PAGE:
Valley Times from North Hollywood, California on October 1, 1960 · 3
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Valley Times from North Hollywood, California · 3

North Hollywood, California
Issue Date:
Saturday, October 1, 1960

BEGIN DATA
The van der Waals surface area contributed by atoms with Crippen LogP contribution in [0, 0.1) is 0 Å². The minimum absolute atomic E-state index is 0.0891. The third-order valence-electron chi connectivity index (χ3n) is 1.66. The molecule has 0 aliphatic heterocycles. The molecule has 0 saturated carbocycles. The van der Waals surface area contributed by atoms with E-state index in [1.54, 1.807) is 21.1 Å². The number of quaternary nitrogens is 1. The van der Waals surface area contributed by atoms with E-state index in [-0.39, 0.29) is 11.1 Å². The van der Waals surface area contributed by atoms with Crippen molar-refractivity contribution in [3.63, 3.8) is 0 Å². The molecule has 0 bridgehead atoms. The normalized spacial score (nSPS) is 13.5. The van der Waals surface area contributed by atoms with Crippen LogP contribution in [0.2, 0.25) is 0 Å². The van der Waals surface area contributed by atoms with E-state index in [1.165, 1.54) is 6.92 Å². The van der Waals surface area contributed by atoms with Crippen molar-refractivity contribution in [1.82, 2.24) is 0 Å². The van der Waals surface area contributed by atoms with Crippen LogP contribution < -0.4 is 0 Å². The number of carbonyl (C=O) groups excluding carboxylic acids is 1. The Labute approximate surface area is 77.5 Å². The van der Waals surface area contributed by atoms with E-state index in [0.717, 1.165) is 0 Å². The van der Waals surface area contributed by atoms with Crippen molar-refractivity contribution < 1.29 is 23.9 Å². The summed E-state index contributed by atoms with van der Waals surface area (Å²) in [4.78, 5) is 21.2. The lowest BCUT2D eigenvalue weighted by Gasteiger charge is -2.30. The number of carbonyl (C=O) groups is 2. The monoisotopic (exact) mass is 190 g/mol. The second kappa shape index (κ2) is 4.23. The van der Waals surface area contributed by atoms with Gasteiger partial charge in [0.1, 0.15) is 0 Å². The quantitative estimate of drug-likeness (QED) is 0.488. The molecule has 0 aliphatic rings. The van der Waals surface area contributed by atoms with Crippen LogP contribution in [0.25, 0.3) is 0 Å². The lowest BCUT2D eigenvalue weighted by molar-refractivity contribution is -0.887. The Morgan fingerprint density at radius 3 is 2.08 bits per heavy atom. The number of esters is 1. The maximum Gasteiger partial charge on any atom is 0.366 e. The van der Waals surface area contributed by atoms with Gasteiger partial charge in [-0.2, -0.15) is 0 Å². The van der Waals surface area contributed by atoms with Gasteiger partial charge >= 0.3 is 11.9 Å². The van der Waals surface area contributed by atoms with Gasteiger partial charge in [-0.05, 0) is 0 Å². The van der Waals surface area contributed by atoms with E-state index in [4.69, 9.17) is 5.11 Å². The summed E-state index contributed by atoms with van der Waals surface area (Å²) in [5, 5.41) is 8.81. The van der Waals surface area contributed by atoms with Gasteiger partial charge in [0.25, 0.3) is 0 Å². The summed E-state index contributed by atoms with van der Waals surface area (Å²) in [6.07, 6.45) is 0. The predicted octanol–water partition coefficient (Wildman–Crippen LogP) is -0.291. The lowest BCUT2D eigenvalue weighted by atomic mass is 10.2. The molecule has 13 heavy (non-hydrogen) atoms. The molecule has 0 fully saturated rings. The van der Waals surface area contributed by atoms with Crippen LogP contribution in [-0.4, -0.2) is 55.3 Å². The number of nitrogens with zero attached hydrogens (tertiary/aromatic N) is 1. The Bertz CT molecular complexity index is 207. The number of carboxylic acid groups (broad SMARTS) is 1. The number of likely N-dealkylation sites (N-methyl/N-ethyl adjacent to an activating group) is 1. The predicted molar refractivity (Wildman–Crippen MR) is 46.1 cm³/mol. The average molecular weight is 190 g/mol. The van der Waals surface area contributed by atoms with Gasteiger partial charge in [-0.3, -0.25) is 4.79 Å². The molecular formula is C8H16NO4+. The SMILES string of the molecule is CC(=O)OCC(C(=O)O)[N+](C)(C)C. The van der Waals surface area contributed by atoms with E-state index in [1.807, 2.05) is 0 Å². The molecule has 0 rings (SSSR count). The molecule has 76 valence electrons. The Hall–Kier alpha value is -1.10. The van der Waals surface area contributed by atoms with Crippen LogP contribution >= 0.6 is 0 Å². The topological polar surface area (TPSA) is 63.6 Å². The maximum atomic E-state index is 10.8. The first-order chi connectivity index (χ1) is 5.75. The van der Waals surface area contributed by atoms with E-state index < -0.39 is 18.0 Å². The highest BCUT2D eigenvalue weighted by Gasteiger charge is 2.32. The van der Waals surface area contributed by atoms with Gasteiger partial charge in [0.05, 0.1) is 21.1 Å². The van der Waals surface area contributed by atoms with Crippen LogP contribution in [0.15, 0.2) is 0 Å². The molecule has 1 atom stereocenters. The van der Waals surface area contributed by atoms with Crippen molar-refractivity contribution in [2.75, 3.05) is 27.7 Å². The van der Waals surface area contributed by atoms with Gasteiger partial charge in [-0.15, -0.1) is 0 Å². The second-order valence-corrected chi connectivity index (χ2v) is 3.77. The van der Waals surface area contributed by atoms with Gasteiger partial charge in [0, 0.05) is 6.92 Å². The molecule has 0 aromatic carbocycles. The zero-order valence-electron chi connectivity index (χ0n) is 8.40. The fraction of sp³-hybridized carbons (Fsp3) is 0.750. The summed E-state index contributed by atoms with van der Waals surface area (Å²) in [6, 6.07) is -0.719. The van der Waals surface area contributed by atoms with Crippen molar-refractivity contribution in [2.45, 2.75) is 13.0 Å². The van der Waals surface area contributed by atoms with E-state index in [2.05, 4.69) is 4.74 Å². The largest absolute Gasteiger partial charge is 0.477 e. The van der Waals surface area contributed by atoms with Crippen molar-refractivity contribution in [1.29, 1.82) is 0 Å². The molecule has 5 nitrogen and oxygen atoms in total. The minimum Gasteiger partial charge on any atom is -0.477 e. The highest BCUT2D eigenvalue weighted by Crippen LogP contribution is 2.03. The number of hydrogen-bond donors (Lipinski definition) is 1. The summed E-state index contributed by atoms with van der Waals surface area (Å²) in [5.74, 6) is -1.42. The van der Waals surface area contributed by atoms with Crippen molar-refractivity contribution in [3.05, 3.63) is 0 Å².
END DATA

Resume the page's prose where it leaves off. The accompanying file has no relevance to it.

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N v EXPECTING CASTRO FIASCO U.S. Waiting For Fidel To Trip Over Beard 'PEOPLE is TODAY By JACK WILSON Valley Times Today Washington Bureau - WASHINGTON In spite of the clamor for somebody to do something about Cuba, U.S. policy at present is to wait for Fidel Castro to trip over his own? beard or swallow a chicken bone. Meanwhile all U.S.1' 'citl zens are being advised by the State Department to get out of Cuba, although no pove is being made to recall civilians from the big Navy base at Guantanamo. Adm. Arleigh Burke, chief of naval operations, said recently we would fight to hold Guantanamo, and he spoke with the approval of the State Department. Here is the situation at present, as authorities who should know what theyre talking about see it: Castros government I) a s seized nearly $1 billion worth of U.S. property. in Cuba, with no reimbursement to the owners. It has been suggested that we might Instead, we will continue , to insist that the properties belong to their U.S'. owners and well make a settlement a condition of recognizing whatever Cuban government succeeds Castros. The No. One question, of course, is how long well have to wait for a chance to apply this pressure. Historically, revolutionary governments in Latin America dont last long, although youll find nobody here who will attempt to estimate how long the Castro regime can hang on. On one side, there is the fact that Castro promised his people a lot more in the way of the good life than he has been able to deliver up to now. So far he has been able to keep prices fairly 'stable, but at the same time he is demanding more work and more sacrifices from the people, and most of the authorities on In spite of the slash in U.S. sugar exports and the decline in tourist traffic, Cuba at the moment isnt hurting for foreign exchange. It still has about ' $250 million worth of gold and dollar re serves. Although it is spending an unknown but considerable amount on propaganda and on weapons, there isnt yet gny indication that the country is faced with a problem of raising enough foreign exchange to pay for imports. - A Cuban purchasing agency in Texas shut up shop and went home a few days ago because no American i concern would sell it the repair parts and chemical catalysts it needs to keep the seized U.S. oil refineries working. Yet there have been no reports of any of the refineries having shut down for lack of such materials. The final question is whether the other Latin American countries will tui such subjects expect the strongly enough against disenchantment to set in be- jCastro to hasten his downfall, fore long, although they ad-!At present the feeling here recover at least part of the value by holding back some of the money we are paying for Cuban sugar. This wont happen, unless present views are completely re-versed. The reason is that such an arrangement could be taken as an admission that we regard the properties as definitely lost. It would amount to selling them for a fraction of their value on an installment plan stretching over several years. Among other objections, some specialists in the field think this would be an invitation to other Latin American countries, Venezuela, for example,' to expropriate other U.S. properties and pay for them, out of export revenues over a long period. The U.S. is not going to extend such an invitation. mit theyve seen no rfal signs of it yet. On the other hand, the same experts admit that tbfe Cuban situation is unique because Castro has strong Communist support, and the Communists are specialists in dealing with local disaffection. Whether the system that works in Red China, in Russia, Hungary, East Germany and other Communist countries will work also in a Latin American nation is one of the unknowns in the equation. When you suggest to the experts that a dictatorship worked in Argentina for 12 years, and has worked even longer in the Dominican Republic, they reply that Peron and Trujillo concentrated on giving the peasants, and workers better living conditions than they had had before. Castro hasnt been able to do the same.- is that they feel about Castro about as the U,S. felt six months ago, when we still thought he might swing out of Russias orbit. His performance at the United Nations seems to have raised more doubts about him among the other Latin Americans, but there still isnt any unified feeling against him.' If the feeling develops, it will be harder for him to continue the pitch that all his troubles are the' fault of the Yankee imperialists. He never has admitted to his fellow Latinos that the U.S. offered Cuba loans for development projects as recently as six months ago, and that he rejected the offer. The U.S. is spreading the word now and incidentally congratulating itself that the offer wasnt accepted, since its now apparent that he would have turned to Russia in any case. VALLEY TIMES TODAY Sat., Oct. 1, 1960 San Fernando Valley Calendar Monday , Oct. 3 BURBANK Alcoholics Anonymous 1.30 p.m. 1717 W, Magnolia Blvd. Cooperative Nursery, 9 a.m. Olive Recreation Center, 1111 W. Olive Ave. PTA Council 9:30 a.m.. Board of Education, 245 E. Magnolia Blvd. Toastmasters, Lockheed Management Club, 6:30 p.m., Sallee's, 3113 W. Olive Ave. Junior Chamber of Commerce, 8:30 p m Genio's, 1420 W. Olive Ave. City Employes, 7 P m., 154 W. Magnolia Blvd. Community Chest, 4 p.m., 1313 W. Magnolia Blvd. Hi-12 Club, noon, Genio's, 1420 W Olive Ave. Police Boys Band, 7 pm., McCambridge Park, Glenoaks boulevard and Amherst avenue. Rebekah Lodge 168, I p.m., I OOP Hall, 154 E. Angeleno Ave. TOPS, 7:30 p.m., McCambridgp park, 1515 N. Glenoaks Blvd. Fun Affer Forty, 8 p.m., 1111 Ollvp Ave. CANOGA PARK 7 p.m.. West Valley Bowl, 8301 Lions, Canoga Ave, 20-30 Club, 7:30 pm. Sherman Way. Satellite, 21221 SEEK LEGISLATION ' Theater Owners Raise Chief Threat To Pay-TV innfUH?pernfmtrvern-proponents seek to wear us j spend up to $21 a week, or j mg committee for the elec By ALLEN RICH Valley Times Today Radio-TV Editor (Fourth of a series ) By far the most bitter opponent of pay-TV is the Theater Owners of America, the group comprising and representing many of the nations independent motion picture exhibitors. If pay-TV should become successful the exhibitors en-l vision throughout the country, small towns and large. . They are plagued by recurring dreams of their former customers sitting around pay-TV' in droves, whole families watching new films at home for the price one adult would pay at the theater box office. , The theater men are , outspoken in their criti-j cism of the present. Tele-! meter wired operation in Toronto, and the pending over-the-air experiment in Hartford, Conn. Their salvation, they feel, is seeking legislation which would outlaw any form of subscription television, and with this in mind the group recently inaugurated a campaign in its member theaters to obtain 30 million signatures on anti-pay-TV petitions. -According to .a TOA pokesman the drive met with great favor, well over are most certainly not tak- (Telemeter) characterizes ing it for granted that pay-1 as a notable success. TV is inevitable. Mitchell Wolfson, past president of the exhibitors group, two weeks ago told the annual convention of theater owners meeting in Los Angeles that pay-TV may come, but it is certainly not inevitable. True, we are engaged in a war of attrition with pay-TV. Its In his statement before the convention he observed in part I sensed the public antipathy toward pay-TV when I visited Toronto. IThe Canadians who to it did not realize they a luncheon meeting at noon were being hoodwinked intojOct. 10 in Panorama Bowl, paying for something which 8750 Van Nuys Blvd. they have been getting free The agenda includes AP. WIREPHOTO 'Mrs. DONNA ALT, 17, is all set to resume classes Monday in Loveland, Ohio, after courts ruled the school board couldnt bar her from finishing her senior year because she is married. i JERRY GIESLER, 75, Hollywood attorney, rested at home today following his release from Mt. Sinai Hospital where he was treated for an acute coronary attack. Doctors say the famed attorney has improved steadily since his attack Sept. 14. RICHARD ZANUCK, film producer, and his wife, ex-actress LILI GENTLE, are parents of a six-pound, three-ounce baby girl born Friday night in St. Johns Hospital, Santa Monica. The infant, JANET BEVERLY, is the second for the couple. Zanuck is the son of film producer DARRYL, ZANUCK. Dr. EDWARD TELLER, known as the father of the H-Bomb, said Friday the banning of nuclear testing without some means of enforcing it would give rise to gangsterism on a world scale. Dr. Teller recommends all internal disputes be adjudicated by World Court. GLENDALE Merchants Association noon Chamber of Commerce office. City Planning Commission 3 p.m. Council Chambers. Elks 8 P.m. Elk's Lodge 220 E. Colorado St. Royal Neighbors of America Glendale Corp 8 pm. 103 N. Brand Blvd. Board of Realtors 7:30 p.m. 225 E. Broadway. Commandery No. 53, Knights Templar, 7:30 p.m., 244 N. Maryland Ave. Glendale-Burbonk Jewish War Veterans Post 650, 8:30 P.m., 1212 N. Pocific St. Business ond professional Women, 8 p m , Tuesday Afternoon Club, 400 N. Central Ave. MAGNOLIA PARK Mosonic Lodge 715, 8 p.m., Burbank Masonic Temple 248 E. Olive Ave. Women of the Moose, 8 p.m., 357 Arden St. NEWHALL Newholl-Saugus Lions, 7:30 p.m., J Ranch. Circle NORTH HOLLYWOOD Business and Professional Women, p.m., 10B21 Magnolia Blvd. Lions, 12:15 p.m., Hody's, 6006 Lanker-shim Blvd Rotary, 12'10 pm., Hody's, 6006 Lan-kershlm Blvd. Y's Menettes, 8 p m., members' homes Toastmasters, 7 p.m, Bill -Storey's, 4100 Cahuenga Blvd Knights of Columbus, 8 p , 5742 Cahuenga Blvd. ' American Legion Auxiliary, Unit 467, 8 pm.. Legion Halt, 11217 Moorbark Ave PALMDALE Eastern Star, 8 pm Masonic Lodge Fin 'N Feather Club, 7.30 p m , Clubhouse. t Lions, 7:30 to.m , Roval Palms Cafe Rotary, 7.45 p.m., Rupp's Cafe, 33248 N. Sixth St., East. PACOIMA Lions, 7:30 a m Panorama Bowl, 8750 Van Nuys Blvd. Rotory, 7:30 p.m.. Panorama Bowl, 8750 Van Nuys Blvd PANORAMA CITY Chamber of Commerce, noon. Panorama Bowl, 8750 Van Nuvs Blvd, RESEDA Rotary, noon. Friar John's, Canby avenue and Sherman Way. West Volley Adult Recreation Club, 1 P.m., Reseda Park. Eastern Star, 8 p.m.. Masonic Temple, Darby avenue and Vanowen street. SAN FERNANDO Junior Woman's Club, 8 p.m.. Clubhouse. Knights of Pythias, I p.m., Castle's Holl, 820 Fourth St. Veterans of Foreign Wars Post 2829 , 8 p.m., San Fernando Veterans Hospital. American Legion Post 176, 8 p m., 402 Pico St. San Fernando Bowmen, 8 p m., San Fernando Recreation Building. Son Fernando Valley Radio Club, 7.30 pm. 8100 Balboa Blvd. Job's Daughters, Bethel 76, 7 pm Masonic Temple, 1112 N. Maclay St. Women of the Moose, 8 pm. Moose Hall. Sky Pilots of America, Sauodron 104, 6 30 p.m., 10855 Lauret Canyon Blvd. Alemeny Senior Class, Centurions, stose feast of Patron Saint There, 5 P m. SHERMAN OAKS Veterons of Foreign Wars, 8 p m., Post 9497, 13840 Riverside Dr. I STUDIO CITY 7jChamber of Commerce, noon, Tahitian Restauront. Jewish War Veterans Auxiliary, Unit 603, 8-30 pm, 11939 Venture Blvd American Legion Auxiliary Unit 467, pm., 12117 Moorpark St. SUN VALLEY Veterans of Foreign Wars Post 3795, 8 p m., 9026 Sunland Blvd. Alcoholics Anonymous, 8.30 p.m , 9051 Sunland Blvd. ' Dresden, Poly High School Club, welcome new members at dinner, 7 p m. at Kings Arms, SUNLAND-TUJUNGA Foothilt Funsters, 10 a.m , Sunland Park. Verdugo Hills Rod ond Gun Club, 8 P nr, McGroarfy Park. Disabled American Veterans, 7.30 p m., Legion HaH. Masonic Lodge 592, 7.30 p.m Mosonic Hall. Optimist, 7 a.m., Royol House of Pancakes. Verdugo Hills Junior Woman's Club, I p.m., Sunland Woman's Clubhouse. SYLMAR Civil Air Patrol Cadet Sauadron 7, 7:30 p m., Olive Vista Junior High School. Sylmar Chess Club, 8 p m., 14847 Bledsoe St. TOLUCA LAKE Kiwanls, noon, Sailee's, 3113 W. Olive Ave. Rotary, 7 p m., Storey's, 4100 Co-huenga Blvd. VAN NUYS Toastmasters, 172, 6:45 p.m.. Panorama Bowl. United Spanish War Veterans Volley Camp 90, noon, IOOP Hall. Chess Club, 7 30 p m., 13161 Burbank Blvd West Valley Great Books Unit, I p m , 1 West Van Nuvs Community Methodist Church. Civil Atr Patrol, 7 30 pm., 8100 Balboa Blvd. Amaranth Court, 8 p m., Von Nuys Masonic Temple. Eastern Sfor Sociol Club, noon. Von Nuys Masonic Temple. Valley College Inter-Organlzotlon Council, 11 a m., Student Center. Volley College Executive Council, noon, Student Center. Carrell Will Help Plan Use Of Downs Park Annual Anti-Rabies Clinic In Burbank Burbanks annual anti-rabies clinic will be held next Thursday , at two locations, the fire stations at 353 E. Olive Ave. and 644 N. Hollywood Way. Sponsored by the Burbank Chamber of Commerce, the 6:30-9 p.m. clinics will offer rabies shots at $1.50 per animal. Assemblyman Tonj Carrell, (D-41st Dist.), is scheduled to meet Monday with representatives of West Valley chambers of commerce and George Hjelte, manager of the Los Angeles City Recreation and Parks Department, to discuss the possibilities of utilizing Devonshire Downs as a temporary public park. The group will meet at 7:30 a.m. in the office of Harry MIAMI, Fla. (AP) Driv-jRobb, manager of Devon-ers on Miami and Miami, shire Downs, and then take an extensive tour of the now Valley fair- Miami Buses Idle Beach bus- lines went on, strike early today, paraiyz-jg1,?2 ing the two systems and leav- Chamber representatives ing 150,000 passengers with- expected to attend include out transportation. Lawson Riddle, president; Faye MacFarlane and Duane Feuerhelm, from Granada Hills; Bill Fisher, president, and Barney Otter-strom, Northridge, and Jay Boyce, Chatsworth. Riddle, who has been instrumental in developing the plan, said that it is hoped that this meeting will serve to bring forth definite and feasible plans for low-cost conversion of the facility into a temporary park operated by the city. The grounds now are being held by the California State Department of Finance pending eventual use by Valley State College for expansion of its c-mpus. SchaubTo Head Burbank Shelter Oscar F. Schaub has been named superintendent of the Burbank Animal Shelter by City Manager Harmon R. Bennett. Schaub has lived in Burbank 34 years and has worked for the city since 1950. Mrs. Lawrence Riles Tuesday Funeral services for Mrs. Grace E. Lawrence, 74, a resident of North Hollywood since 1934, will be conducted at 3 p.m. Tuesday in the Little Church of the Flowers, Forest Lawn, Glendale. Interment will follow in Forest Lawn Memorial Park. Mrs. Lawrence, 11341 Collins St., died Wednesday in the Toluca Lake Convalescent Flome. She is survived by two sons, E. W. and R. A. Lawrence, four grandchildren and two greatgrandchildren. A native of Boscoble, Wis , she was born on April 12, 1886, and came to California in 1922 with her husband, the late Nelson Lawrence. and a subscriber could, appointment of a the nominat- down one by one with the big lieJ-'inevitable, inevitable which they repeat over and over again, said Wolfson. ' He characterized pay-TV as a legal and licensed piracy of the free airwaves and a hi-jacking 1 of the only merchandise (motion pictures) we have to sell. Wolfson, on an optimistic note, points out that the fight is by no means lost. In substantiation he cites as the exhibitors allies the TV networks, many members of Congress, the National Association of Broadcasters, scores of advertising agencies, merchants associations, chambers of commerce and a growing number of religious groups, womens clubs and labor unions. That pay-TV makes strange bedfellows is at- $1092 a year for various i tion of directors and a re events. I port of the Christmas com Can the pay-TV people live mittee. up to the glowing program promises ' they make for their system? 16 million signatures hadtested to by the fact that been obtained at latest the theater men, to whom count. . free television was once a But if the theater owners nasty word, now come to its The Theater Owners of America attorney, Marcus Cohn, commenting on the application of Zenith and R.K.O. Generals Hartford Phonevision Company for a three year over-the-air test, takes a dim view of that companys ability to deliver as promised by their public prospectus. The application for this test, the largest to date, is now before the FCC. A pub-lice hearing has been set for Oct. 24. Cohen contends that while the Hartford Phonevision application consists of 180 pages, only three and a half of those pages are devoted j to what the public will see "and two and a half of these re fearful and biller, they Valley Times Today I bUshed every evening except Sunday the SAN FERNANDO VALLEY at b)9 Magolfo Blvd., North Hollywood, Irjhf., by the San Fernando Valiev Times otnpany. MEMBER OP the ASSOCIATED PRESS, UNITED PRESS INTERNATIONAL and kl'DIT BUREAU OF CIRCULATIONS pine Associated Pres is entitled exciu eiy to the use of republlcation of all j local news printed in this newspaper well as oil (AP) news dispatches. I idicated o newspaper of general cir-non, June 19, 1952, by the Superior i t, Los Angeles County, Cose No. P9. Published doily except Sundov of Magnolio Blvd., North Hollywood. defense in the conflict against a mutual enemy. Philip F. Harling, chairman of Theater Owners of America's well-organized Anti-Pay-TV Committee, states: Pay-TV is not only a threat to movie theaters, but with 124 cities in the U.S. having only one TV channel, subscription television would destroy free programs In those communities. "In fact, it could ruin perhaps half our free TV stations, and because real talent is limited and will go to - Plan San Fernando Resurfacing Jobs San Fernando City Em gineer Bob James said the city was preparing today to call for bids m resurfacing jobs for three streets. They are Phillippi street, Harding avenue to a poiqt 660 feet easterly; Knox street from Harding avenue to Maclay avenue; Fer-moore street from Fer-moore drive to Workman street. 1 , Order Fire Arms Ban In Hansen Dam Park A crack-down on the discharge of fire arms in Hansen Dam Park has been ordered 'by the Los Angeles Recreation and Park Commission. Action was taken on' reemphasize that the applicant! f fh.e Los Angeles Po-intends to rely upon current T'ce Commiss. m which re-motidn picture releases. No P01" violations of the anti knd-cio$s postage potd at North Holly-, , .. , s" California whomever pays it best, it names of producers or distributors who will supply suoh film are mentioned, nor is any reference made to specific films. Cohn further alleges that for 15 years opponents of pay-TV have attempted to force its propnents into telling exactly how they intend to program pay-TV but all we have received is pie in the sky. Cohn adds, Of course this is. not to say that in literature to the public the pay - TV people have not promised every Academy Award-winning picture and every Broadway smash hit firing ordinance in the park, . . . But now in the coming hearing a legal requirement is that the applicant (Hartford Phonevision) must furnish (he FCC with detailed information concerning committments obtained and negotiations under way for the provision of subscription programs to be offered during the proposed operation. Needless to say the Theater Owners of America are hoping these specifics will not meet with the commissions approval. I Monday The Man-on-the-stieet and pay-1 V I Valley Time. Today will not be re- would SO gobble UD t('3 af- tibie lor unsolicited monuscrmU or I ? . . res. ai Newsstands Single eooies, tractions that free TV sta-cVr"' ,rndov ,hr0U9h Frldt''' tions would be severel, if Saturdays, IOC. . ,, . . . , subscription rates not fatally, injured by ack Corrler. 150 oer month; mol., Qf Sultable programming. J mos.z $8 ! it i . , . ,1 woiim u. A. 1 75 oer month. Harling acidly belabors os, io50; mo. 21. (Telemeter's Toronto opera- .n Countr,.., 2 25..oer month;ltion( vhjch he I13.5Q; 13 most $37. company isi;iiam;i: corns: Prepare for Brokers' or Agents' Examination in 8 Evening Classes Also by Homo Study (Steto Approved). Be our guest any class. Ask for Free Pamphlet $ Fernando Valley Oivisien 111 Waxt Olympic Blvd . 1 A. 11458 Venture Blvd. (Sude City) tlerhs Wa ef Figweree) PO 4-3801 f BJ Richmond TR 7-5081 S-31II Nows the time to open a savings account at Commonwealth where yourmoney will earn the HIGH RATE of 4 So INTEREST per annum, and the interest is paid every three months. YOU GET A DOLLAR FREE because, for a limited time, we will be happy to add $1.00 to your first entry of $50.00 or more. How can you make money any easier? And you will be saving with INSURED SAFETY at friendly, convenient Commonwealth. flows the time to INCREASE YOUR WEALTH at COMMONWEALTH SAVINGS & LOAN ASSOCIATION. Resources over ? 10,000,000 FREE PARKING... SAVE IN PERSON OR BY MAIL (We pay postage) Funds received or mailed by the 10th of any month earn interest from the 1st. good only until Dec. 31, 1960, on new accounts of $50.00 or more. It It necessary that you bring or mail this ad to us when opening your account. 0vvvmuAee'fc8v- SAVINGS ASSOCIATION 5115 LANKERSH1M BLVD., NORTH HOLLYWOOD POpl.r- 6-3831 TRi.ngl. 7-8121 OPete FRIDAYS UNTIL tom. J